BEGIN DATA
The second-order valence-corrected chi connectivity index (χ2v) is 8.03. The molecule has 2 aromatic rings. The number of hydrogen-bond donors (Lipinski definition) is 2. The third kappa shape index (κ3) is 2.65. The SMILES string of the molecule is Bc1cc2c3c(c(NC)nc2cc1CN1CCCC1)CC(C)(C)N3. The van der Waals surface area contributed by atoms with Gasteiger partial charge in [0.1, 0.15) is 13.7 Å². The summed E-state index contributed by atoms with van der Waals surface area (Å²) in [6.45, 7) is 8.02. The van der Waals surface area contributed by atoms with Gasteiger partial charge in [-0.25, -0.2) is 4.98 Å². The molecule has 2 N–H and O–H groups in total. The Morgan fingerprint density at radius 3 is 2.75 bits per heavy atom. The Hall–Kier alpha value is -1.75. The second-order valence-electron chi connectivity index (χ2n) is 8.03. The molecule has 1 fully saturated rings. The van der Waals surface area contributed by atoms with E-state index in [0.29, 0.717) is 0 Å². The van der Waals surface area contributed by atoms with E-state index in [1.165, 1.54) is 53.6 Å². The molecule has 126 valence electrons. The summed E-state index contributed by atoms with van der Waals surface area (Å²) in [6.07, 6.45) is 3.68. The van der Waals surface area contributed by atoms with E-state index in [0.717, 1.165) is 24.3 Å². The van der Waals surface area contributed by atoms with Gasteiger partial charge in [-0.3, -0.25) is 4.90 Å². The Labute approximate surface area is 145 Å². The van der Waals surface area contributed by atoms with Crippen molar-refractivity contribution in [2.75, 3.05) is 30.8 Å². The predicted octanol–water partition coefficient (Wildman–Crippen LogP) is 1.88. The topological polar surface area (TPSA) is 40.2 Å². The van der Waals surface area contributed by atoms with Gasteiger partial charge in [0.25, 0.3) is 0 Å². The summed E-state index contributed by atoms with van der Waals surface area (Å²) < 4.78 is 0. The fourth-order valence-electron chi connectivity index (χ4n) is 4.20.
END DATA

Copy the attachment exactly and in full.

The second-order valence-corrected chi connectivity index (χ2v) is 8.03. The molecule has 2 aromatic rings. The number of hydrogen-bond donors (Lipinski definition) is 2. The third kappa shape index (κ3) is 2.65. The SMILES string of the molecule is Bc1cc2c3c(c(NC)nc2cc1CN1CCCC1)CC(C)(C)N3. The van der Waals surface area contributed by atoms with Gasteiger partial charge in [0.1, 0.15) is 13.7 Å². The summed E-state index contributed by atoms with van der Waals surface area (Å²) in [6.45, 7) is 8.02. The van der Waals surface area contributed by atoms with Gasteiger partial charge in [-0.25, -0.2) is 4.98 Å². The molecule has 2 N–H and O–H groups in total. The Morgan fingerprint density at radius 3 is 2.75 bits per heavy atom. The Hall–Kier alpha value is -1.75. The second-order valence-electron chi connectivity index (χ2n) is 8.03. The molecule has 1 fully saturated rings. The van der Waals surface area contributed by atoms with E-state index in [0.29, 0.717) is 0 Å². The van der Waals surface area contributed by atoms with E-state index in [1.165, 1.54) is 53.6 Å². The molecule has 126 valence electrons. The summed E-state index contributed by atoms with van der Waals surface area (Å²) in [6.07, 6.45) is 3.68. The van der Waals surface area contributed by atoms with E-state index in [0.717, 1.165) is 24.3 Å². The van der Waals surface area contributed by atoms with Gasteiger partial charge in [-0.3, -0.25) is 4.90 Å². The Labute approximate surface area is 145 Å². The van der Waals surface area contributed by atoms with Crippen molar-refractivity contribution in [2.75, 3.05) is 30.8 Å². The predicted octanol–water partition coefficient (Wildman–Crippen LogP) is 1.88. The topological polar surface area (TPSA) is 40.2 Å². The van der Waals surface area contributed by atoms with Gasteiger partial charge in [0.25, 0.3) is 0 Å². The summed E-state index contributed by atoms with van der Waals surface area (Å²) < 4.78 is 0. The fourth-order valence-electron chi connectivity index (χ4n) is 4.20.